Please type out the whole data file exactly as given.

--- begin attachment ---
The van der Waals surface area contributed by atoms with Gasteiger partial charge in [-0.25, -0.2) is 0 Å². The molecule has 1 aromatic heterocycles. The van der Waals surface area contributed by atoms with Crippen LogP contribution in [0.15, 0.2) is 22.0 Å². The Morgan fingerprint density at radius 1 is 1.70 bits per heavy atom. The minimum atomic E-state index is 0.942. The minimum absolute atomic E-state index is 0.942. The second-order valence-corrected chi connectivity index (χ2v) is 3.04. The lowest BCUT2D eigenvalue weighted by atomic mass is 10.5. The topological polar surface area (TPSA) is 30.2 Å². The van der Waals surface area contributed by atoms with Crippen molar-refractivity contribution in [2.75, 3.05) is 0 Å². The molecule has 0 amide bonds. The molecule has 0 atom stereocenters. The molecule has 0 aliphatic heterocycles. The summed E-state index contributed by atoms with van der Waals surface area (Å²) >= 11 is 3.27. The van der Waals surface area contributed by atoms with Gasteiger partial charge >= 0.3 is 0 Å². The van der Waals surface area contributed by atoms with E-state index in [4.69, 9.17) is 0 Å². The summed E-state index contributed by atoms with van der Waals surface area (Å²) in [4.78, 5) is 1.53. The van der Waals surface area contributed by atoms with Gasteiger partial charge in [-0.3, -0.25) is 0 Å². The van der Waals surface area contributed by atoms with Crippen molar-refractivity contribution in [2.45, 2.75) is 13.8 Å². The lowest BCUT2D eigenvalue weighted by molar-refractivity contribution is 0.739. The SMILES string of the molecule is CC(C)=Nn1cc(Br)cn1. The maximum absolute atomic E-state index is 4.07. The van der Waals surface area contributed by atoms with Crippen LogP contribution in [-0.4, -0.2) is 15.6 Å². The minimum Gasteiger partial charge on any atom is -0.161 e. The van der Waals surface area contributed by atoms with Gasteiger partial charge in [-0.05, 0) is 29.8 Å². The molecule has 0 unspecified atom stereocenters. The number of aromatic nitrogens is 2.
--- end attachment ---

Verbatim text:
The van der Waals surface area contributed by atoms with Gasteiger partial charge in [-0.25, -0.2) is 0 Å². The molecule has 1 aromatic heterocycles. The van der Waals surface area contributed by atoms with Crippen LogP contribution in [0.15, 0.2) is 22.0 Å². The Morgan fingerprint density at radius 1 is 1.70 bits per heavy atom. The minimum atomic E-state index is 0.942. The minimum absolute atomic E-state index is 0.942. The second-order valence-corrected chi connectivity index (χ2v) is 3.04. The lowest BCUT2D eigenvalue weighted by atomic mass is 10.5. The topological polar surface area (TPSA) is 30.2 Å². The van der Waals surface area contributed by atoms with Crippen molar-refractivity contribution in [2.75, 3.05) is 0 Å². The molecule has 0 amide bonds. The molecule has 0 atom stereocenters. The molecule has 0 aliphatic heterocycles. The summed E-state index contributed by atoms with van der Waals surface area (Å²) >= 11 is 3.27. The van der Waals surface area contributed by atoms with Gasteiger partial charge >= 0.3 is 0 Å². The van der Waals surface area contributed by atoms with E-state index in [4.69, 9.17) is 0 Å². The summed E-state index contributed by atoms with van der Waals surface area (Å²) in [4.78, 5) is 1.53. The van der Waals surface area contributed by atoms with Gasteiger partial charge in [-0.3, -0.25) is 0 Å². The van der Waals surface area contributed by atoms with Crippen molar-refractivity contribution in [2.45, 2.75) is 13.8 Å². The lowest BCUT2D eigenvalue weighted by molar-refractivity contribution is 0.739. The SMILES string of the molecule is CC(C)=Nn1cc(Br)cn1. The maximum absolute atomic E-state index is 4.07. The van der Waals surface area contributed by atoms with Crippen LogP contribution in [-0.4, -0.2) is 15.6 Å². The minimum Gasteiger partial charge on any atom is -0.161 e. The van der Waals surface area contributed by atoms with Gasteiger partial charge in [-0.05, 0) is 29.8 Å². The molecule has 0 unspecified atom stereocenters. The number of aromatic nitrogens is 2.